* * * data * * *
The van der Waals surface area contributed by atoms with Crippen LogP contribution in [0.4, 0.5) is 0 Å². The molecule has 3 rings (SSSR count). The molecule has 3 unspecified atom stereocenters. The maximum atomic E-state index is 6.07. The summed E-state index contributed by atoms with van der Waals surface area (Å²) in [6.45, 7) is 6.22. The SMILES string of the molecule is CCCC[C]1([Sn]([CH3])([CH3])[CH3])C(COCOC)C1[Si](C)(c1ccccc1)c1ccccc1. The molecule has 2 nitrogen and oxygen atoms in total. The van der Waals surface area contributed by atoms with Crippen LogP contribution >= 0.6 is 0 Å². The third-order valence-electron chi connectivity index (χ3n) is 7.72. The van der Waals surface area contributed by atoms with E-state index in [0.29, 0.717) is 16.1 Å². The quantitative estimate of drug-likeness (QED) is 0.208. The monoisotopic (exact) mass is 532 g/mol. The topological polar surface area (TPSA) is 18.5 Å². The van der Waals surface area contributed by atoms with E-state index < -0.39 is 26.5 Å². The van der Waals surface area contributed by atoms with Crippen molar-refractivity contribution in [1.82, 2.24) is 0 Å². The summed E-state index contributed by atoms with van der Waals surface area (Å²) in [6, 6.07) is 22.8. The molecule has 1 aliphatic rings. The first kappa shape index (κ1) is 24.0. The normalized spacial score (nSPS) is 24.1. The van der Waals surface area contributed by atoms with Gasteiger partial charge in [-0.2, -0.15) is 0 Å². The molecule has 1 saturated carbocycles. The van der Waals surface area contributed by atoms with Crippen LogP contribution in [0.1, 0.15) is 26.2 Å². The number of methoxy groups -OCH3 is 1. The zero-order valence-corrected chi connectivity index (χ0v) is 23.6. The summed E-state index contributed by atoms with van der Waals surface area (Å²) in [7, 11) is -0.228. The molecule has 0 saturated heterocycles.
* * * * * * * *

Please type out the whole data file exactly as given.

The van der Waals surface area contributed by atoms with Crippen LogP contribution in [0.4, 0.5) is 0 Å². The molecule has 3 rings (SSSR count). The molecule has 3 unspecified atom stereocenters. The maximum atomic E-state index is 6.07. The summed E-state index contributed by atoms with van der Waals surface area (Å²) in [6.45, 7) is 6.22. The SMILES string of the molecule is CCCC[C]1([Sn]([CH3])([CH3])[CH3])C(COCOC)C1[Si](C)(c1ccccc1)c1ccccc1. The molecule has 2 nitrogen and oxygen atoms in total. The van der Waals surface area contributed by atoms with Crippen LogP contribution >= 0.6 is 0 Å². The third-order valence-electron chi connectivity index (χ3n) is 7.72. The van der Waals surface area contributed by atoms with E-state index in [0.29, 0.717) is 16.1 Å². The quantitative estimate of drug-likeness (QED) is 0.208. The monoisotopic (exact) mass is 532 g/mol. The topological polar surface area (TPSA) is 18.5 Å². The van der Waals surface area contributed by atoms with E-state index < -0.39 is 26.5 Å². The van der Waals surface area contributed by atoms with Crippen molar-refractivity contribution in [1.82, 2.24) is 0 Å². The summed E-state index contributed by atoms with van der Waals surface area (Å²) in [6, 6.07) is 22.8. The molecule has 1 aliphatic rings. The first kappa shape index (κ1) is 24.0. The normalized spacial score (nSPS) is 24.1. The van der Waals surface area contributed by atoms with Gasteiger partial charge in [-0.2, -0.15) is 0 Å². The molecule has 1 saturated carbocycles. The van der Waals surface area contributed by atoms with Crippen LogP contribution in [0.1, 0.15) is 26.2 Å². The number of methoxy groups -OCH3 is 1. The zero-order valence-corrected chi connectivity index (χ0v) is 23.6. The summed E-state index contributed by atoms with van der Waals surface area (Å²) in [7, 11) is -0.228. The molecule has 0 saturated heterocycles.